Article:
WASHINGTON – Collisions, close calls, running red lights, stop sign violations and pedestrian accidents. WTOP has obtained hundreds of shocking video clips showing Metrobuses involved in these types of incidents.
From a bus rear-ending a stopped SUV in a school zone to a pedestrian getting hit by a Metrobus while in the crosswalk, the videos provide a window into what actually happens behind the wheel every day.
The clips were obtained through a Public Access to Records Policy request.
EDITOR’S NOTE: Some of the videos below contain disturbing material and offensive language.
All Metrobuses are now equipped with drivecam systems, which capture these types of incidents. When WTOP asked for drivecam videos from August and September, we received 134 near-collision videos, along with dozens showing collisions, traffic violations and even pedestrian accidents.
“We look at drivecam as coachable moments,” Ted Harris, Metro’s acting superintendent of bus transportation, tells WTOP.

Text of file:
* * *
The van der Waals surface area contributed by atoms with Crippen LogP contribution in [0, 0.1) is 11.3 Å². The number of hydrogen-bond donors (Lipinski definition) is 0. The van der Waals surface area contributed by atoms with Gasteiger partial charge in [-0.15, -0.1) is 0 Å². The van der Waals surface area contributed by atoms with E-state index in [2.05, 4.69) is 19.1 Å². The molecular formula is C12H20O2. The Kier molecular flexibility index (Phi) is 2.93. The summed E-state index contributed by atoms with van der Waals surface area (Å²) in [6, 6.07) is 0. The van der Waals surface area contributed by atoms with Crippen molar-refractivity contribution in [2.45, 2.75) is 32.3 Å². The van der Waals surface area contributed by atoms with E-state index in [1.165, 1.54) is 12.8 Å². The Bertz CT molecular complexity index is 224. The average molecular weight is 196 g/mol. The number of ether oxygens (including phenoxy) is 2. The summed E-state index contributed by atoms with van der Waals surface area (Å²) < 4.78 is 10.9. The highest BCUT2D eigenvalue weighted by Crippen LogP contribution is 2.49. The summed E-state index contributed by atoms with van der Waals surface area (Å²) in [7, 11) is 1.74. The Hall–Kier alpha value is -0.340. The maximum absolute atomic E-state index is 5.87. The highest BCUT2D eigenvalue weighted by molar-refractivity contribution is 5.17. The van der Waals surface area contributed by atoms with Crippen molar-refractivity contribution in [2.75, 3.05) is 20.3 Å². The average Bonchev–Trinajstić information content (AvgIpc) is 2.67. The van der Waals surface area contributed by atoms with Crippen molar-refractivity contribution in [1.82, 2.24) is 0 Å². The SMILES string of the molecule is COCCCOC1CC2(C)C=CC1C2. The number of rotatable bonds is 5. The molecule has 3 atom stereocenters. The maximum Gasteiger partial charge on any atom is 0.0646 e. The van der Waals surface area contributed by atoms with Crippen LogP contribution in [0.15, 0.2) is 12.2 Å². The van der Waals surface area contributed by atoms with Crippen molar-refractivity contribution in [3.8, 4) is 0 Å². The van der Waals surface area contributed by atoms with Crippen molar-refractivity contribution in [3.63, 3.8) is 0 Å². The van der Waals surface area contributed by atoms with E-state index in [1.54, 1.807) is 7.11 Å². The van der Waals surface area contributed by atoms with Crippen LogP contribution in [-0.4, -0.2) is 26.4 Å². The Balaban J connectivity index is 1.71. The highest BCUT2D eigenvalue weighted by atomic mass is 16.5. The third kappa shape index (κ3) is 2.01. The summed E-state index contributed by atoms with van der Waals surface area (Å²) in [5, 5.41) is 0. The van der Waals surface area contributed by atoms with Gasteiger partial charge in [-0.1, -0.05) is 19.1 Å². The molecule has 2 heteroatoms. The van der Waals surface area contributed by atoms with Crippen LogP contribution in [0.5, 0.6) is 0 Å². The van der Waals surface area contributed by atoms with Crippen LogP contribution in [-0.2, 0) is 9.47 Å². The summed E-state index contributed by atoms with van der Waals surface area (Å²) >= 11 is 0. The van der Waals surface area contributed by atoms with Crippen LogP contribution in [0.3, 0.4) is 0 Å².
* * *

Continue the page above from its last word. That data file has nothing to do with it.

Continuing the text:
Harris says that with about 1,200 vehicles on the road every day, Metro generates hundreds of drivecam clips.
“Every vehicle has a camera on it,” Harris says. “That’s why it is such an intense program to stay on top of it.”
When WTOP played a number of clips for Harris, he was quick to assess blame.
“These are typical clips that all our divisions see on a regular basis,” he says.
Punishment is applied to operators. Depending on the severity of the violation, it may just take one slip-up to get fired. According to Harris, about 30 bus operators have been terminated for cellphone violations since Feb. 28, 2011.
Operators are also rated on their performance over a 12-month period. For a first-time major preventable collision, a bus operator would get a written warning, three-day suspension and one day paid training. For a second major preventable collision, the operator would receive a 12-day suspension and one day of refresher training. A third violation within a year would warrant termination.
“One of the things we are doing is working with the union to adjust the discipline,” Harris says. “We are actually reducing the number of days of suspension and increasing the training days.”
After seeing a few more video clips, Harris added that part of the reason for accidents is bus drivers trying to stay on schedule.
Harris says Metrobus operators drive safely on area roads.
“I’ve worked in Toronto, Los Angeles and Washington. I think our Metrobus operators are the best I’ve ever worked with.”